Nonpharmacological Self-Management of Migraine Across Social Locations: An Equity-Oriented, Qualitative Analysis.
BACKGROUND: Migraine is a disabling neurological disorder and the sixth biggest cause of disability worldwide. The World Health Organization has declared migraine a major public health problem due to a paucity of knowledge about cause and effective treatment options. Both in incidence and severity, migraine disproportionately affects people occupying marginalized social locations (SL). Managed pharmacologically, migraine is treated with daily preventive and as-needed abortive medications. Both come with high literal and figurative costs: intolerable side effects, medication interactions, and prohibitive prices. Cost prohibitive, ineffective, and unsustainable pharmacological treatment options have contributed to high levels of interest in complementary approaches by people with migraine, but little is known about their motivations, patterns of use or access, or how these may vary by SL. METHOD: We conducted focus groups with 30 people with migraine to explore their desires and recommendations for migraine clinicians and researchers. We used qualitative content analysis to identify themes.Outcomes: We identified 4 themes: a more holistic, collaborative, long-term treatment approach; medication as a short-term solution; high personal and economic costs of medication; and desire for more information and access to natural approaches. Across SL, participants expressed keen interest in integrative approaches and wanted better access to complementary modalities. Participants in marginalized SL described reliance on traditional/folk remedies, including engagement with family and community healers, who they described as more affordable and culturally accessible. CONCLUSIONS: Holistic and integrative approaches were preferred over medication as long-term migraine management strategies. However, people in marginalized SL, while disproportionately disabled by migraine, did not feel as comfortable accessing integrative approaches through currently available channels. Engaging with these communities and using a critical lens to explore barriers to access can develop options to make complementary modalities more approachable, while also attending to systemic blind spots that may unintentionally alienate socially marginalized groups.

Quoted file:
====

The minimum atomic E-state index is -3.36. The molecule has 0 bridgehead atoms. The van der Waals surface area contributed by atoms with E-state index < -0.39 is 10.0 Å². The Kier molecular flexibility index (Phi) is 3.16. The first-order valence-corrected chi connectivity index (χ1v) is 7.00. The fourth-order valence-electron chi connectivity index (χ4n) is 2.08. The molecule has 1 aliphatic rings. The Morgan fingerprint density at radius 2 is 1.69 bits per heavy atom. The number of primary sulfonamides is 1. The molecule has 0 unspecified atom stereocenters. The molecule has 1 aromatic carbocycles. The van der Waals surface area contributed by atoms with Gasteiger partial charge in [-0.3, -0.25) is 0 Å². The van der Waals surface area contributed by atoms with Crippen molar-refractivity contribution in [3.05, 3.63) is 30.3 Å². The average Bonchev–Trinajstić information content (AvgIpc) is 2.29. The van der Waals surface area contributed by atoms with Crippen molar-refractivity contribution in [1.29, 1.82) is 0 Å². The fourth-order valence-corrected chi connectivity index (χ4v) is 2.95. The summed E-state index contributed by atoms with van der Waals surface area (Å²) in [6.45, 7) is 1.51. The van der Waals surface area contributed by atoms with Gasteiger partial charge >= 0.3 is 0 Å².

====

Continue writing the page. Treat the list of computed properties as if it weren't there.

Befus, DR; Hull, S; Strand de Oliveira, J; Schmidler, GS; Weinberger, M; Coeytaux, RR
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